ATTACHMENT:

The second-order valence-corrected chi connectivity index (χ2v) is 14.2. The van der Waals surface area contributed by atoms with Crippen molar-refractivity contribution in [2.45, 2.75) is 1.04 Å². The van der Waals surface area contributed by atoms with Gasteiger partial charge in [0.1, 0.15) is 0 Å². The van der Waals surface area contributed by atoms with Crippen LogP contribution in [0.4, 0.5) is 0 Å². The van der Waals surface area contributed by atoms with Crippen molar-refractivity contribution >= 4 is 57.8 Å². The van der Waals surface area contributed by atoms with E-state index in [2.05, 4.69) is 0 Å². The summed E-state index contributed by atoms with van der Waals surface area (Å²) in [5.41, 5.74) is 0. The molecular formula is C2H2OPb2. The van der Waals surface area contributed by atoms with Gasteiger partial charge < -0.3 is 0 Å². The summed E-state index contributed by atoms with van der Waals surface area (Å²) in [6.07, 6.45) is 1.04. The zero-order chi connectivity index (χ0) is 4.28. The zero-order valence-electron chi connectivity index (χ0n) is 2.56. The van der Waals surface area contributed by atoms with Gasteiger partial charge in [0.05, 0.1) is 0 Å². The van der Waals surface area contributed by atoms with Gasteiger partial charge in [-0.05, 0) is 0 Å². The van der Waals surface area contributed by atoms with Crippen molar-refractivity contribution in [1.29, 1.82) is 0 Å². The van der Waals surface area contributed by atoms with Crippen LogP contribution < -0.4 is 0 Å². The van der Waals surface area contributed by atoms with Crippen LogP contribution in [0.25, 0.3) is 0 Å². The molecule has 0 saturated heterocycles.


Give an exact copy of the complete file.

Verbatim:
The second-order valence-corrected chi connectivity index (χ2v) is 14.2. The van der Waals surface area contributed by atoms with Crippen molar-refractivity contribution in [2.45, 2.75) is 1.04 Å². The van der Waals surface area contributed by atoms with Gasteiger partial charge in [0.1, 0.15) is 0 Å². The van der Waals surface area contributed by atoms with Crippen LogP contribution in [0.4, 0.5) is 0 Å². The van der Waals surface area contributed by atoms with Crippen molar-refractivity contribution >= 4 is 57.8 Å². The van der Waals surface area contributed by atoms with E-state index in [2.05, 4.69) is 0 Å². The summed E-state index contributed by atoms with van der Waals surface area (Å²) in [5.41, 5.74) is 0. The molecular formula is C2H2OPb2. The van der Waals surface area contributed by atoms with Gasteiger partial charge < -0.3 is 0 Å². The summed E-state index contributed by atoms with van der Waals surface area (Å²) in [6.07, 6.45) is 1.04. The zero-order chi connectivity index (χ0) is 4.28. The zero-order valence-electron chi connectivity index (χ0n) is 2.56. The van der Waals surface area contributed by atoms with Gasteiger partial charge in [0.05, 0.1) is 0 Å². The van der Waals surface area contributed by atoms with Gasteiger partial charge in [-0.05, 0) is 0 Å². The van der Waals surface area contributed by atoms with Crippen molar-refractivity contribution in [1.29, 1.82) is 0 Å². The van der Waals surface area contributed by atoms with Crippen LogP contribution < -0.4 is 0 Å². The van der Waals surface area contributed by atoms with Crippen LogP contribution in [0.25, 0.3) is 0 Å². The molecule has 0 saturated heterocycles.